Maxim Insitute Rejects Calls To Lower Voting Age
Maxim Institute respectfully disagrees with He Arotake Potitanga Motuhake – Independent Electoral Review’s interim report insofar as it advocates for lowering the minimum voting age from 18 to 16 years.
There are indeed many decisions made by Parliament that affect those younger than 18 (and younger than 16, for that matter). But to keep the voting age at 18 does not mean that the political interests of 16- and 17-year-olds will be ignored. Unlike other subgroups of adults who may require voting rights to protect their own interests (for example, labourers, the unpropertied, and racial minorities), young people generally have the protection and help of their parents. When voting, the interests of their children will often be a major factor in parents' voting.
The appropriateness of 18 as a minimum voting age is also internationally recognised: 18 is the most common minimum voting age by far. Only about a dozen countries worldwide have a minimum voting age of younger than 18.
Although the minimum voting age will always be an arbitrary dividing line between those deemed old enough and competent to vote and those considered too young, the dividing line is more justifiable at 18 than at 16. At 18, the brain has not finished developing, but it is more developed than at 16, as is our decision-making capability.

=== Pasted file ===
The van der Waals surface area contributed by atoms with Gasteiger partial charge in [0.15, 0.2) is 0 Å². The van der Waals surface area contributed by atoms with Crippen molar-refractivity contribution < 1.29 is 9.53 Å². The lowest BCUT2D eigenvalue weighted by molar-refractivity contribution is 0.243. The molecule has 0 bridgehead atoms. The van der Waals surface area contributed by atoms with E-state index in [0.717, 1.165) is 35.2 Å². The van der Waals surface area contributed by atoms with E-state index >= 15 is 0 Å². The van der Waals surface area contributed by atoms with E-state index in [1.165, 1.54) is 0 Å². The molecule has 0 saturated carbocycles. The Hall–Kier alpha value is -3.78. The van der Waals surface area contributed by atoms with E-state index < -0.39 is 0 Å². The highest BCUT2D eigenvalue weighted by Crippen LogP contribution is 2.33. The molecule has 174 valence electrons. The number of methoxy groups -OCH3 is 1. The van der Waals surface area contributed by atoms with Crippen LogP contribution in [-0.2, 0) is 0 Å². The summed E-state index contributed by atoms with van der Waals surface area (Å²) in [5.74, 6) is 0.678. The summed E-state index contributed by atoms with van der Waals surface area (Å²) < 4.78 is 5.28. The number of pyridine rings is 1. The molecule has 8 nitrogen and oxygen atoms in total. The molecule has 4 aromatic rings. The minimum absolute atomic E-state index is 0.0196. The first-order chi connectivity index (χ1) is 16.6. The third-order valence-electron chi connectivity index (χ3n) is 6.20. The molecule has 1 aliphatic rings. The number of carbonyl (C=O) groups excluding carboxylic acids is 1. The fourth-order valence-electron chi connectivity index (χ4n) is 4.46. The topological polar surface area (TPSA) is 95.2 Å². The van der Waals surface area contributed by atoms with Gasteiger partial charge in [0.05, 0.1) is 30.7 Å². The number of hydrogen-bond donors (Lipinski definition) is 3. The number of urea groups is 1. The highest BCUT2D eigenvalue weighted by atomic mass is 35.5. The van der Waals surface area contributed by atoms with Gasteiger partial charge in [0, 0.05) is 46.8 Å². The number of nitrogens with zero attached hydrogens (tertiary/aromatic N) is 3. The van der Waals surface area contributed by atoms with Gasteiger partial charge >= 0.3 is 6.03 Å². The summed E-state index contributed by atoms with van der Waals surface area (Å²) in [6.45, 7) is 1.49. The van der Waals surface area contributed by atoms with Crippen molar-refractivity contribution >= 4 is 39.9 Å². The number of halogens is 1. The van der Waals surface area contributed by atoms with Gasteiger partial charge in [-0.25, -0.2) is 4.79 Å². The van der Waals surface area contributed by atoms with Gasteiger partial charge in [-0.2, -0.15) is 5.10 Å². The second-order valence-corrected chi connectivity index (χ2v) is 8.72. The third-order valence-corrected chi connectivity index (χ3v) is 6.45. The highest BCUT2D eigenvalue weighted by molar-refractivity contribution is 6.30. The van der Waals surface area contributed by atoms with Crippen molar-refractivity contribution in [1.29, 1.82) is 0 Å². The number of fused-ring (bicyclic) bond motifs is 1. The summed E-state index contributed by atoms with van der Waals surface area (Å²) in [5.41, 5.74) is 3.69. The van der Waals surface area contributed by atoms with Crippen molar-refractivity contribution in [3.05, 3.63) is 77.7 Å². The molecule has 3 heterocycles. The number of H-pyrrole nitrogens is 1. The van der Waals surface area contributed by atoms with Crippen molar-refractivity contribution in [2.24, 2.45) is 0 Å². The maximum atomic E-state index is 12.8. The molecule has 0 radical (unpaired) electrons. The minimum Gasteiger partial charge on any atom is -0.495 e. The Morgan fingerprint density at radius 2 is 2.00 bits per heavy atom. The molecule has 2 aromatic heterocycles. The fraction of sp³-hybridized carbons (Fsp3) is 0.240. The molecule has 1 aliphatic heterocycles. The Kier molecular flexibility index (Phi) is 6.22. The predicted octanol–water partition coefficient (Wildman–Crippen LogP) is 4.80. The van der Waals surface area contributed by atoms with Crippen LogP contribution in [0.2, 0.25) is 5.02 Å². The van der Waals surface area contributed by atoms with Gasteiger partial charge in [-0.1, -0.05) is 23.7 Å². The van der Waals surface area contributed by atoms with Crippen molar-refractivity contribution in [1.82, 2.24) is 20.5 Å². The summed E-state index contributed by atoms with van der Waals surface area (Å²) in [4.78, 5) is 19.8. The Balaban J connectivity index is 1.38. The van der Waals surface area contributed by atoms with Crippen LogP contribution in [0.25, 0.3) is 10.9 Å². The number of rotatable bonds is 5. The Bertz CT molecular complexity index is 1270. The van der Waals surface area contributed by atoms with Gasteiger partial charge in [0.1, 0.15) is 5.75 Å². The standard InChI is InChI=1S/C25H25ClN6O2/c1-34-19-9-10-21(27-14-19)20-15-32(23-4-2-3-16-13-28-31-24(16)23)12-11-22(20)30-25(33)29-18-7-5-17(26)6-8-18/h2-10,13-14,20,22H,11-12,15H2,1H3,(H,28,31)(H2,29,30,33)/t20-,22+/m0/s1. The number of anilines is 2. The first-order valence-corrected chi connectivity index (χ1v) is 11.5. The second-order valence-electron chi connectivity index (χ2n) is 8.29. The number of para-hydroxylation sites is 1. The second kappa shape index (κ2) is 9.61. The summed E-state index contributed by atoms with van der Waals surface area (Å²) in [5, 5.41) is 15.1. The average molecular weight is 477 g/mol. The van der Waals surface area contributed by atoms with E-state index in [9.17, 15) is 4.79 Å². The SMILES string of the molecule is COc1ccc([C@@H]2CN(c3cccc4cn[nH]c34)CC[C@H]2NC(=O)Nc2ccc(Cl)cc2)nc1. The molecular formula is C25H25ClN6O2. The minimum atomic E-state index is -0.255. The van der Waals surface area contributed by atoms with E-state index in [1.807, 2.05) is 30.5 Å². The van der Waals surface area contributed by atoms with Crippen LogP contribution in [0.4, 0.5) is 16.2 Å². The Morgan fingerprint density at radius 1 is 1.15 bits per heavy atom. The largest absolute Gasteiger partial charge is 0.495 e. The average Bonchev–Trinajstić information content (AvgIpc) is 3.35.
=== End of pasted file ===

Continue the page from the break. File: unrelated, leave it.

Adolescents generally are less emotionally and mentally developed the younger they are. They focus more on immediate benefits than the future costs of behaviours, partly because a consequence five years in the future is far more remote in relation to how long they have been alive.
If the minimum voting age were reduced to 16, we would include a new segment of voters in our electorate who will collectively not possess the same physiological development required to independently and effectively make informed choices in the voting booth. Furthermore, they have not accumulated comparable life experiences or educational backgrounds that aid older individuals in assessing which policies ought to be adopted and which politicians deserve their trust.
Keeping the minimum voting age at 18 continues to preserve voting for those who have generally finished secondary education, who are entering the experiences of adult life (university or the workforce) and who are better able to make considered political choices about who is best able to serve their interests.